Unions want promises before they back a Democratic candidate
Richard Trumka, the president of the US equivalent of the Trade Union Congress, recently spoke to union leaders and some senior Democratic Party officials.
The meeting was held behind closed doors at the International Brotherhood Of Electrical Workers in Detroit. Also in attendance were a number of rank and file union members.
Trumka told the Democrats “it’s time to do better” and criticised the Democratic Party’s record in office on worker’s rights and collective bargaining.
He also criticised them for driving through bad trade deals that saw decent US manufacturing jobs shipped from the US to Mexico and other countries.
Trumka singled out the North American Free Trade Agreement with Canada and Mexico, pushed through by the Clinton administration, and the Obama administration’s Trans Pacific Partnership – which was only sunk when Trump failed to ratify it.
Trumka said Democratic leaders needed to examine their role in creating an unfair economy. He said both the Democrats and Republicans are to blame for a system that looks after the rich.
He told the meeting: “We are caught in a web of century-old labour laws that prioritise unchecked corporate greed over all else. We can blame this White House all we want. But this isn’t new. More often than not, the Republican Party is bad for workers. This president is bad for workers. But let’s be honest about the Democratic Party’s record.”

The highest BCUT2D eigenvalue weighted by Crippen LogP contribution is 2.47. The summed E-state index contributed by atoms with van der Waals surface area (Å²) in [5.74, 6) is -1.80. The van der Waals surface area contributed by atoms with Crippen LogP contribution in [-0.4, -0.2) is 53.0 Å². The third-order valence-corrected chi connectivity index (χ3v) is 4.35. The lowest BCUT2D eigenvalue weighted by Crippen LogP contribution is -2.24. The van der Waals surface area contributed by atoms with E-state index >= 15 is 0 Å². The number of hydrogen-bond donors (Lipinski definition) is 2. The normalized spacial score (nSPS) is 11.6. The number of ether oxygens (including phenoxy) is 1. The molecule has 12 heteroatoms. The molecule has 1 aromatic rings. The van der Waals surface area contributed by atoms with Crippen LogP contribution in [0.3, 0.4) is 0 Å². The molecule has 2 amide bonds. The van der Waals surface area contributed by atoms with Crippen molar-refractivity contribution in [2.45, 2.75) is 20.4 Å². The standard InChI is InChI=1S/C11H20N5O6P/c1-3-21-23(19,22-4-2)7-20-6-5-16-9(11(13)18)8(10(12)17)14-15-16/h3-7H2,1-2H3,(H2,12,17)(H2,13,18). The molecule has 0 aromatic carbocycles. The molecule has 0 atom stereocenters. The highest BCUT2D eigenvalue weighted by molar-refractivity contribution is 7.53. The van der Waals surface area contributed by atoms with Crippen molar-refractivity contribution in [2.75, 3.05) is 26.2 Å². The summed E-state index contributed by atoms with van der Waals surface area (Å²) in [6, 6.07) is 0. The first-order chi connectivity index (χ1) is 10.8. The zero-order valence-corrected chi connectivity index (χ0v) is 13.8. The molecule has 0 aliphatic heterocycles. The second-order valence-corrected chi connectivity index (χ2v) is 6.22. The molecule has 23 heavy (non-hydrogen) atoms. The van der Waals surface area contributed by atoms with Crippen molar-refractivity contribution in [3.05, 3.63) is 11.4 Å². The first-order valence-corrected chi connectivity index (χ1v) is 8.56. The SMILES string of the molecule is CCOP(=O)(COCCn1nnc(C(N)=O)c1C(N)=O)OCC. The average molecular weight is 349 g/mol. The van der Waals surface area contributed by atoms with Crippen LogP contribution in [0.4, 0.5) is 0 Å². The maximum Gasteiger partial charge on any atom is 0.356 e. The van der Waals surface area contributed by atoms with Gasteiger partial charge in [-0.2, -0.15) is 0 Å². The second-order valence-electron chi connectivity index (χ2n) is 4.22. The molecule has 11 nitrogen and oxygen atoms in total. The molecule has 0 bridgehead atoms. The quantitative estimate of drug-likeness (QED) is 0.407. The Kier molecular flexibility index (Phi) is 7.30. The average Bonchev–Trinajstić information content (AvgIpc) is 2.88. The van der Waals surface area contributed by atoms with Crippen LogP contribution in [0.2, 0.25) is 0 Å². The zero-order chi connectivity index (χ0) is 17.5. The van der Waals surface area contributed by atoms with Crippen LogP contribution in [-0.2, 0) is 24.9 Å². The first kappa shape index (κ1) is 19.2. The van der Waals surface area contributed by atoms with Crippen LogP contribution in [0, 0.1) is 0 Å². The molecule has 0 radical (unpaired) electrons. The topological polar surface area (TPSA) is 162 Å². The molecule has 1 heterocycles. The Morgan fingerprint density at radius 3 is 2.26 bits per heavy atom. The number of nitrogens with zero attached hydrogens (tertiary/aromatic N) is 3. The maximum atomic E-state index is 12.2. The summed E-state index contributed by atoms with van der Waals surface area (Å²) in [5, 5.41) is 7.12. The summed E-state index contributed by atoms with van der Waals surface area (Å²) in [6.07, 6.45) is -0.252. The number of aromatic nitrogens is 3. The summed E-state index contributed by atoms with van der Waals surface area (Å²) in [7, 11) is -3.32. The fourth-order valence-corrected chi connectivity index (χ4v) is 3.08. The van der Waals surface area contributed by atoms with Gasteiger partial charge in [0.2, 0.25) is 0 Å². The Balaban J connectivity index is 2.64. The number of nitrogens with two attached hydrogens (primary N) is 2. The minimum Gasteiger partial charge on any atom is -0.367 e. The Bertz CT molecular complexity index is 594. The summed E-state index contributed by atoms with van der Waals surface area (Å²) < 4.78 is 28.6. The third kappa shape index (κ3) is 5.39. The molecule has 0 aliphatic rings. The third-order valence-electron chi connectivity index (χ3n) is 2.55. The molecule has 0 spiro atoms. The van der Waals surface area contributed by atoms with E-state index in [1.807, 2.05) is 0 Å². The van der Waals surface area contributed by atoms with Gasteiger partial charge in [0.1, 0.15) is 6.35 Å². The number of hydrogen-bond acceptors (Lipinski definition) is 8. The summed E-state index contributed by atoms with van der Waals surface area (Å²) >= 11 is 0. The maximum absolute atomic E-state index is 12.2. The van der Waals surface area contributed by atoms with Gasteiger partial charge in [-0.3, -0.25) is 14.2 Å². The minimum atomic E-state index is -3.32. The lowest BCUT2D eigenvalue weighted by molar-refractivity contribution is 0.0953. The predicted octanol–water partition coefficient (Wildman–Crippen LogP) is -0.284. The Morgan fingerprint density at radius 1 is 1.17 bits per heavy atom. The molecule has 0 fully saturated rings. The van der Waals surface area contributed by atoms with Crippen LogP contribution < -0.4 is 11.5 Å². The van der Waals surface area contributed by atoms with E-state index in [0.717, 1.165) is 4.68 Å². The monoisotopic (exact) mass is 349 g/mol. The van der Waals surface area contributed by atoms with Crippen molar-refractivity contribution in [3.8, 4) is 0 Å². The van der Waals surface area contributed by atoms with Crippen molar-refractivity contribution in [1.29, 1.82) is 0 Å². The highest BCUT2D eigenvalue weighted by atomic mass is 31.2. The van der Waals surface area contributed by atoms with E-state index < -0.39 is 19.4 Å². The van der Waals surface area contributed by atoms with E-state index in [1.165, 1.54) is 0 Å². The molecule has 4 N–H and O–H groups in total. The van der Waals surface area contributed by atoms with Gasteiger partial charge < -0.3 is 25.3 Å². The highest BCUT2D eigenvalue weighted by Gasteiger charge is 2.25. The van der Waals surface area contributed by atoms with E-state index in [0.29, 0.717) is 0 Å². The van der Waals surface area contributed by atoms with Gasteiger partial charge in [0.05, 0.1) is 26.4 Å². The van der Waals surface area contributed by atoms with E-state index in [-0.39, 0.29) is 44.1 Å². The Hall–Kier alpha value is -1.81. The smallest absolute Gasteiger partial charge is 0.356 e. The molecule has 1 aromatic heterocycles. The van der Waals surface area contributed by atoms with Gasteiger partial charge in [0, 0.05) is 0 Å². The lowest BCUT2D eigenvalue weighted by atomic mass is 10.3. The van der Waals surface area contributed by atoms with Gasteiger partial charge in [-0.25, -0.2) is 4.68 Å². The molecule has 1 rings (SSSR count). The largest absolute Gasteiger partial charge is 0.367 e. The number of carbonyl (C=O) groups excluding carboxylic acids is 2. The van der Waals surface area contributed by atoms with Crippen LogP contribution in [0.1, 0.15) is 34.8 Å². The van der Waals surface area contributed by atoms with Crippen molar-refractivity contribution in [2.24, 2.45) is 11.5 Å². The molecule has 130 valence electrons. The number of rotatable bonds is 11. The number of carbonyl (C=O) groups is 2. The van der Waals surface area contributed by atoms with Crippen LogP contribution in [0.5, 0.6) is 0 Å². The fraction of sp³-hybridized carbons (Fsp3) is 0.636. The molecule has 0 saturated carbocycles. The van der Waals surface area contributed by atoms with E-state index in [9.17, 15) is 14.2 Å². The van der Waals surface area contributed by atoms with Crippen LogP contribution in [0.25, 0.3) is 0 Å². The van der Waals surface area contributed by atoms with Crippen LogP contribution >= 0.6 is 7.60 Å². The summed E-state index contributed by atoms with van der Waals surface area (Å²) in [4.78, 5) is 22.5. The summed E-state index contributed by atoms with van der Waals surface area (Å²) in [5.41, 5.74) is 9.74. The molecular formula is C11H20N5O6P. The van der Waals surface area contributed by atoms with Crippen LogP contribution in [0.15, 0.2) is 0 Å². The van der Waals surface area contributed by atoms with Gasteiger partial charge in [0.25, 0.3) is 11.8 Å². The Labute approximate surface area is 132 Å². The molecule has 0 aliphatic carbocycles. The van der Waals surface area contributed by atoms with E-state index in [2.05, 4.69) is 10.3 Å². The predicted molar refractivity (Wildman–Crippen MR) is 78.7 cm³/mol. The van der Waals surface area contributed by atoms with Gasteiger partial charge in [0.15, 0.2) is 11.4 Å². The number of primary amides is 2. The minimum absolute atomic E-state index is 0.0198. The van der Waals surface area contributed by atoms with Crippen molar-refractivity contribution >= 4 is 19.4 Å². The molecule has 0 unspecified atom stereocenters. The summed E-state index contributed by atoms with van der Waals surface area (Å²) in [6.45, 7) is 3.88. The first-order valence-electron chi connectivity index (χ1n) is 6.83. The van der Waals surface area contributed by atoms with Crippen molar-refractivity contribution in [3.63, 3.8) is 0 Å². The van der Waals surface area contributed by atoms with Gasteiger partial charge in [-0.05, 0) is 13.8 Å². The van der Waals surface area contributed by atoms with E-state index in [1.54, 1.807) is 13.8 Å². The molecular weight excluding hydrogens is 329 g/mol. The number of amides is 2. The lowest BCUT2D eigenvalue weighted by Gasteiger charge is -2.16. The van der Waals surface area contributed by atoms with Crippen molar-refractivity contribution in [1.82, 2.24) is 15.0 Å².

He warned Democrats present: “You can’t offer campaign rhetoric or count on workers’ votes simply because you have a ‘D’ next to your name. You need to prove that this party is the one and only party for working people… and recognise that unions and collective bargaining are the single best way to make this economy work for everyone.”
And Trumka said that unions expect to hear more: “Convince our members, and you’ll have the country’s largest and most effective movement for working people on your side.”
This time round US unions are being more cautious than they were in 2016 when some unions backed Hilary Clinton early in the race.
Some unions have decided to weigh up which candidate make the best pitch on worker’s rights and to working families.
Unions (who traditionally provide the ground troops in getting the vote out and in canvassing) have a wider choice of candidates this time around, some with a more progressive agenda and unions see themselves in a stronger position than they were in 2016 to influence the Democratic primaries.
Collective bargaining, despite being a key issue for unions, barely got mentioned in the two recent candidates debates in Detroit.
And Trumka said that unions expect to hear more: “Convince our members, and you’ll have the country’s largest and most effective movement for working people on your side,” he told the Democrats.
A number of candidates including Biden, Warren and Sanders have been on picket lines recently – and Warren encouraged her campaign workers to join a union.
Tony Burke is the Assistant General Secretary of Unite
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